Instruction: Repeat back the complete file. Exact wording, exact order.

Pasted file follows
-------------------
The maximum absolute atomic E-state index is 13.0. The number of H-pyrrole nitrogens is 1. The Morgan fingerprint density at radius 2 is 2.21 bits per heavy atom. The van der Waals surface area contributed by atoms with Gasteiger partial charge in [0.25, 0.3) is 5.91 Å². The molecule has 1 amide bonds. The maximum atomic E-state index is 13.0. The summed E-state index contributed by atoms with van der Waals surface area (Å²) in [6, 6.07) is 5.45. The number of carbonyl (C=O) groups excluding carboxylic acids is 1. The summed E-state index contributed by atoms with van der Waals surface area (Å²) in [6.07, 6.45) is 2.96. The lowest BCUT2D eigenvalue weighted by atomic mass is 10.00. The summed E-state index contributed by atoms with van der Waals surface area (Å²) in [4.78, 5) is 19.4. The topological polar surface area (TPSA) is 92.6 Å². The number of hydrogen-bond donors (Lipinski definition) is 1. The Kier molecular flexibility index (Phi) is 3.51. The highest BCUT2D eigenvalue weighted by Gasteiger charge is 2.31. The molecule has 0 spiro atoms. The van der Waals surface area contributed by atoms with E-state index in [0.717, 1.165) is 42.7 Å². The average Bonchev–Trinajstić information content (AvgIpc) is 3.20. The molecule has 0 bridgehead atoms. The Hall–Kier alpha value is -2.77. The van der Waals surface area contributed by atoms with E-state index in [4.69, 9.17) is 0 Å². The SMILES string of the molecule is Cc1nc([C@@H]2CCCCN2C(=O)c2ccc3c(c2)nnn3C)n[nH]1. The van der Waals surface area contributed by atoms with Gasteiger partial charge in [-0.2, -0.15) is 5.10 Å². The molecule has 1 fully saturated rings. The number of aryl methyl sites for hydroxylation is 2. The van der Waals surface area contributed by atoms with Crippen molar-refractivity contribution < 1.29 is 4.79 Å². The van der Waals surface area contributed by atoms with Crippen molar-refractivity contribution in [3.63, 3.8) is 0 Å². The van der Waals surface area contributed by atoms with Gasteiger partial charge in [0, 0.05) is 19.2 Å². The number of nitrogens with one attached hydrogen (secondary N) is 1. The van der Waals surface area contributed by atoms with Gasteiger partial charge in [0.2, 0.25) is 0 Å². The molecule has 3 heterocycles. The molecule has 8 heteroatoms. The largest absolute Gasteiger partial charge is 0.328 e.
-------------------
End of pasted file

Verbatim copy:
The maximum absolute atomic E-state index is 13.0. The number of H-pyrrole nitrogens is 1. The Morgan fingerprint density at radius 2 is 2.21 bits per heavy atom. The van der Waals surface area contributed by atoms with Gasteiger partial charge in [0.25, 0.3) is 5.91 Å². The molecule has 1 amide bonds. The maximum atomic E-state index is 13.0. The summed E-state index contributed by atoms with van der Waals surface area (Å²) in [6, 6.07) is 5.45. The number of carbonyl (C=O) groups excluding carboxylic acids is 1. The summed E-state index contributed by atoms with van der Waals surface area (Å²) in [6.07, 6.45) is 2.96. The lowest BCUT2D eigenvalue weighted by atomic mass is 10.00. The summed E-state index contributed by atoms with van der Waals surface area (Å²) in [4.78, 5) is 19.4. The topological polar surface area (TPSA) is 92.6 Å². The number of hydrogen-bond donors (Lipinski definition) is 1. The Kier molecular flexibility index (Phi) is 3.51. The highest BCUT2D eigenvalue weighted by Gasteiger charge is 2.31. The molecule has 0 spiro atoms. The van der Waals surface area contributed by atoms with E-state index in [0.717, 1.165) is 42.7 Å². The average Bonchev–Trinajstić information content (AvgIpc) is 3.20. The molecule has 0 bridgehead atoms. The Hall–Kier alpha value is -2.77. The van der Waals surface area contributed by atoms with E-state index in [4.69, 9.17) is 0 Å². The SMILES string of the molecule is Cc1nc([C@@H]2CCCCN2C(=O)c2ccc3c(c2)nnn3C)n[nH]1. The van der Waals surface area contributed by atoms with Gasteiger partial charge in [-0.2, -0.15) is 5.10 Å². The molecule has 1 fully saturated rings. The number of aryl methyl sites for hydroxylation is 2. The van der Waals surface area contributed by atoms with Crippen molar-refractivity contribution < 1.29 is 4.79 Å². The van der Waals surface area contributed by atoms with Crippen molar-refractivity contribution in [3.63, 3.8) is 0 Å². The van der Waals surface area contributed by atoms with Gasteiger partial charge in [0, 0.05) is 19.2 Å². The number of nitrogens with one attached hydrogen (secondary N) is 1. The van der Waals surface area contributed by atoms with Gasteiger partial charge in [0.2, 0.25) is 0 Å². The molecule has 3 heterocycles. The molecule has 8 heteroatoms. The largest absolute Gasteiger partial charge is 0.328 e.